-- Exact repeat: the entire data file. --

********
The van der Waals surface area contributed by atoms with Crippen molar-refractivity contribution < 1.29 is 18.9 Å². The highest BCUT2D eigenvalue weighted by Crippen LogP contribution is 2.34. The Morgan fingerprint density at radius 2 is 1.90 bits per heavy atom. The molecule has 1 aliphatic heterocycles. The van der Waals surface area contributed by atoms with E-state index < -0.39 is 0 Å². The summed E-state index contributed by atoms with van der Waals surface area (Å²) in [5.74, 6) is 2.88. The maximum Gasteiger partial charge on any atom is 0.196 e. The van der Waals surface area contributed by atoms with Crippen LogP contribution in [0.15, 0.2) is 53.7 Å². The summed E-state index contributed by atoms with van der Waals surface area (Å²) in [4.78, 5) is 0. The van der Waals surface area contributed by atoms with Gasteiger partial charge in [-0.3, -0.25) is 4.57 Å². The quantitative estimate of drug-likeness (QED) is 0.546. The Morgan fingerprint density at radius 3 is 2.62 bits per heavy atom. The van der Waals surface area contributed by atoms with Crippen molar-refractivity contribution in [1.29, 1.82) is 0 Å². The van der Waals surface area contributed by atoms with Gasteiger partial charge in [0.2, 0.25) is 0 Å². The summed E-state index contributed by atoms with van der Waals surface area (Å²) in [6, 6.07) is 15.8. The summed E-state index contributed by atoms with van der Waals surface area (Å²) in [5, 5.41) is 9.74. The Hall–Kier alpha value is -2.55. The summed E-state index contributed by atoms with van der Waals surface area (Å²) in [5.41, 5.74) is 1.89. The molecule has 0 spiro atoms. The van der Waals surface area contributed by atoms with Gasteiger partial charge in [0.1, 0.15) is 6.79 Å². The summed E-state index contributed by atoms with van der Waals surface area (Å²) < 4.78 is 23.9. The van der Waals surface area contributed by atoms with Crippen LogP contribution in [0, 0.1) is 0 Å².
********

The van der Waals surface area contributed by atoms with Crippen molar-refractivity contribution < 1.29 is 18.9 Å². The highest BCUT2D eigenvalue weighted by Crippen LogP contribution is 2.34. The Morgan fingerprint density at radius 2 is 1.90 bits per heavy atom. The molecule has 1 aliphatic heterocycles. The van der Waals surface area contributed by atoms with E-state index < -0.39 is 0 Å². The summed E-state index contributed by atoms with van der Waals surface area (Å²) in [5.74, 6) is 2.88. The maximum Gasteiger partial charge on any atom is 0.196 e. The van der Waals surface area contributed by atoms with Crippen LogP contribution in [0.15, 0.2) is 53.7 Å². The summed E-state index contributed by atoms with van der Waals surface area (Å²) in [4.78, 5) is 0. The van der Waals surface area contributed by atoms with Gasteiger partial charge in [-0.3, -0.25) is 4.57 Å². The quantitative estimate of drug-likeness (QED) is 0.546. The Morgan fingerprint density at radius 3 is 2.62 bits per heavy atom. The van der Waals surface area contributed by atoms with Crippen molar-refractivity contribution in [1.29, 1.82) is 0 Å². The van der Waals surface area contributed by atoms with Gasteiger partial charge in [0.2, 0.25) is 0 Å². The summed E-state index contributed by atoms with van der Waals surface area (Å²) in [6, 6.07) is 15.8. The summed E-state index contributed by atoms with van der Waals surface area (Å²) in [5, 5.41) is 9.74. The Hall–Kier alpha value is -2.55. The summed E-state index contributed by atoms with van der Waals surface area (Å²) in [5.41, 5.74) is 1.89. The molecule has 0 spiro atoms. The van der Waals surface area contributed by atoms with Gasteiger partial charge in [0.1, 0.15) is 6.79 Å². The summed E-state index contributed by atoms with van der Waals surface area (Å²) < 4.78 is 23.9. The van der Waals surface area contributed by atoms with Crippen LogP contribution in [0, 0.1) is 0 Å².